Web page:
For 8 subjects (subjects 1 through 8), the slider handle was located at (0, 45 cm) in a frame fixed to the shoulder, as shown in Fig. 1*B.* Sixteen angles of the rail were used, evenly spaced at 22.5° intervals. At each of the 16 test angles, 2 different weights were hung from the cable, 0.858 kg (the light weight) and 1.759 kg (the heavy weight). These resulted in tangential forces of 8.4 and 17.3 N, respectively. For each angle and weight, the experiment was repeated 3 times. Therefore, for each handle position, we collected 16 × 2 × 3 = 96 data points. The ordering of the trials was randomized to minimize any history effect in the results. Subjects were told to suspend the weight as naturally and comfortably as possible, and not to excessively cocontract to stiffen the position of the handle. Fatigue was minimized by the short durations of each experiment, and subjects were permitted to take a break at any time. The total testing time for each subject was about 1 h.

For 6 subjects (subjects 9 through 14), the experimental protocol was similar, except only a single weight of 1.2 kg was used, giving 11.8 N tangential force. Each of these 6 subjects was tested at 5 different positions of the hand, as shown in Fig. 9A.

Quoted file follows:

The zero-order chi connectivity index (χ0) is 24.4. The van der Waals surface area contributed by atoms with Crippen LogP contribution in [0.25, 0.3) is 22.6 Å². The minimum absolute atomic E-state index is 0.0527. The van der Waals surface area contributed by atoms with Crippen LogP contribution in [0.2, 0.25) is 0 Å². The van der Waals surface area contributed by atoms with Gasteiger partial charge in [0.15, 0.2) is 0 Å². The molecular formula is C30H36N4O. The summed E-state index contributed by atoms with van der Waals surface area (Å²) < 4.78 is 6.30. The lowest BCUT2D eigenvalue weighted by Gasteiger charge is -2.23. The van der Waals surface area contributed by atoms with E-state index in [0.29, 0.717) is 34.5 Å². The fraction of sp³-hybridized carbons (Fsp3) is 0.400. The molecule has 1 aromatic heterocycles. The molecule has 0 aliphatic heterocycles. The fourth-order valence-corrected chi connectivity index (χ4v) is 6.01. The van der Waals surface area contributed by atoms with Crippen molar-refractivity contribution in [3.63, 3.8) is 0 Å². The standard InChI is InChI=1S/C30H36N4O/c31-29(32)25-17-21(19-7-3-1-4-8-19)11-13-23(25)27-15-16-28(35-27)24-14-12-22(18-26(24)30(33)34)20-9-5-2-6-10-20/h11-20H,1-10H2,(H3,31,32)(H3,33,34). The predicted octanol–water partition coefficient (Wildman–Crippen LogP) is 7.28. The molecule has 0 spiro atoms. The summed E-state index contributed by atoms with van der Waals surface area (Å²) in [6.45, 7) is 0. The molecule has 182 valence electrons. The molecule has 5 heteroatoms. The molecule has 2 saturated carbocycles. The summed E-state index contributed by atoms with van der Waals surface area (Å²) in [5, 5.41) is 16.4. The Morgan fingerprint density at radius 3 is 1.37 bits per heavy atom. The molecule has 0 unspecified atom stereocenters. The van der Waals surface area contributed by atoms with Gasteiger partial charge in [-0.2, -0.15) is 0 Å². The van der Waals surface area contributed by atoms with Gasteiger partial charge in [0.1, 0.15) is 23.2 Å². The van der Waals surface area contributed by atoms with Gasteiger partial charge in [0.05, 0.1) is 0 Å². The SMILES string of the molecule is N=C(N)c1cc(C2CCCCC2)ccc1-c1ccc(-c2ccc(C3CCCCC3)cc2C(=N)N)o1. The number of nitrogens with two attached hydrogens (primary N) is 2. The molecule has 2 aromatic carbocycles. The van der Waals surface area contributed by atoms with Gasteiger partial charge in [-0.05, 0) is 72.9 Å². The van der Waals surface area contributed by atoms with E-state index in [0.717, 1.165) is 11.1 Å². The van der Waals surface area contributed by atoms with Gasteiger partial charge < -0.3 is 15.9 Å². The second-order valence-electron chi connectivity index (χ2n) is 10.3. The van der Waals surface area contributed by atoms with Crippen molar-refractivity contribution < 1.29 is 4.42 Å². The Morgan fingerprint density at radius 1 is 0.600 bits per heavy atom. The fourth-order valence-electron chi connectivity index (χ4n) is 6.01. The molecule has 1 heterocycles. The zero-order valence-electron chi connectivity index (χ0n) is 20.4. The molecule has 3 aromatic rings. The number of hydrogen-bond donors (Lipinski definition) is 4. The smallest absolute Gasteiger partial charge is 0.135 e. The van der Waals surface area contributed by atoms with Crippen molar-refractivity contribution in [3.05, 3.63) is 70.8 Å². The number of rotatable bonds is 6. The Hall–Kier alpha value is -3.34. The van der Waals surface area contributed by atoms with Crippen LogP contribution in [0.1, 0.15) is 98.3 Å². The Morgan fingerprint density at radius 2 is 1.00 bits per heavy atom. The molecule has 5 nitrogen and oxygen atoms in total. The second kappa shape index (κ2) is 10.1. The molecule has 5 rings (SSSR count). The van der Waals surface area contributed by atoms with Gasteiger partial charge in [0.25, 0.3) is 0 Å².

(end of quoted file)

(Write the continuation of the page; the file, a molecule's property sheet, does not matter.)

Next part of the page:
The protocol was approved by the Northwestern University Institutional Review Board.

### Objective functions and isocost contours

The organizing principle governing how subjects apply constraint forces can be expressed as an objective function describing the “cost” of generating a particular force vector at the hand. This objective function may reflect the “effort” involved in applying a particular force, or it may simply reflect the organization of the motor control system. In either case, the role of the objective function is simply to resolve the freedom in the applied constraint force.

An objective function *g* may be viewed as a mapping from the arm configuration and the force and torque applied at the hand to a nonnegative real number representing the “cost.” For ease of discussion, we will assume that the arm configuration is implied and that the hand force can be written as a 2-vector **f**_{h} = (*f _{hx}, f_{hy}*) in a Cartesian frame aligned with the shoulder frame (Fig. 1B). Then the objective function